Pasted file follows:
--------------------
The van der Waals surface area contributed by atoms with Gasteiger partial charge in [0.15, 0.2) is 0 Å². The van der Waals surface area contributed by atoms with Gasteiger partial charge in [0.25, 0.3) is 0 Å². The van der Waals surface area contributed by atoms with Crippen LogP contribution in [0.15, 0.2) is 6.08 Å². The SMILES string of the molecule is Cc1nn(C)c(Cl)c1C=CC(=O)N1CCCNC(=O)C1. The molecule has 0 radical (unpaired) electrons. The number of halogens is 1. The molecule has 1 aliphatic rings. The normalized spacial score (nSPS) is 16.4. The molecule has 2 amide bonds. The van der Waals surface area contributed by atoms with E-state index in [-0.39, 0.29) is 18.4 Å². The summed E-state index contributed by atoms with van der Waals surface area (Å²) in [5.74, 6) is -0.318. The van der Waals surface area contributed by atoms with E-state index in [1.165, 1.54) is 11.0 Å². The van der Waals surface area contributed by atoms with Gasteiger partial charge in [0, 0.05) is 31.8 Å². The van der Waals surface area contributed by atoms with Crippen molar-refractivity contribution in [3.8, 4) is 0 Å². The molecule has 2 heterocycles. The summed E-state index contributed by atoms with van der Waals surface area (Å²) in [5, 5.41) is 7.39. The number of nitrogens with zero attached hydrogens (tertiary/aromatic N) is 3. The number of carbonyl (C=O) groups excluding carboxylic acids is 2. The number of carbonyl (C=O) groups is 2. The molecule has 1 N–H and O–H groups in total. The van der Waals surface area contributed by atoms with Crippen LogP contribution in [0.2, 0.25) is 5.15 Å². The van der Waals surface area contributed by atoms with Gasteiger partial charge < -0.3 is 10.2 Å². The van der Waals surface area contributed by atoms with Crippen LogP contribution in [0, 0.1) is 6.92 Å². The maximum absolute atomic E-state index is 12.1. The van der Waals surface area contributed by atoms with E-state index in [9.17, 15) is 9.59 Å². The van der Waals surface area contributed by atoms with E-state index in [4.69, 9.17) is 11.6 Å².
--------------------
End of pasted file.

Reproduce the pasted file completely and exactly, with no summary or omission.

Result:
The van der Waals surface area contributed by atoms with Gasteiger partial charge in [0.15, 0.2) is 0 Å². The van der Waals surface area contributed by atoms with Gasteiger partial charge in [0.25, 0.3) is 0 Å². The van der Waals surface area contributed by atoms with Crippen LogP contribution in [0.15, 0.2) is 6.08 Å². The SMILES string of the molecule is Cc1nn(C)c(Cl)c1C=CC(=O)N1CCCNC(=O)C1. The molecule has 0 radical (unpaired) electrons. The number of halogens is 1. The molecule has 1 aliphatic rings. The normalized spacial score (nSPS) is 16.4. The molecule has 2 amide bonds. The van der Waals surface area contributed by atoms with E-state index in [-0.39, 0.29) is 18.4 Å². The summed E-state index contributed by atoms with van der Waals surface area (Å²) in [5.74, 6) is -0.318. The van der Waals surface area contributed by atoms with E-state index in [1.165, 1.54) is 11.0 Å². The van der Waals surface area contributed by atoms with Gasteiger partial charge in [0, 0.05) is 31.8 Å². The van der Waals surface area contributed by atoms with Crippen molar-refractivity contribution in [3.8, 4) is 0 Å². The molecule has 2 heterocycles. The summed E-state index contributed by atoms with van der Waals surface area (Å²) in [5, 5.41) is 7.39. The number of nitrogens with zero attached hydrogens (tertiary/aromatic N) is 3. The number of carbonyl (C=O) groups excluding carboxylic acids is 2. The number of carbonyl (C=O) groups is 2. The molecule has 1 N–H and O–H groups in total. The van der Waals surface area contributed by atoms with Crippen LogP contribution in [0.2, 0.25) is 5.15 Å². The van der Waals surface area contributed by atoms with Gasteiger partial charge < -0.3 is 10.2 Å². The van der Waals surface area contributed by atoms with Crippen LogP contribution in [0, 0.1) is 6.92 Å². The maximum absolute atomic E-state index is 12.1. The van der Waals surface area contributed by atoms with E-state index in [9.17, 15) is 9.59 Å². The van der Waals surface area contributed by atoms with E-state index in [4.69, 9.17) is 11.6 Å².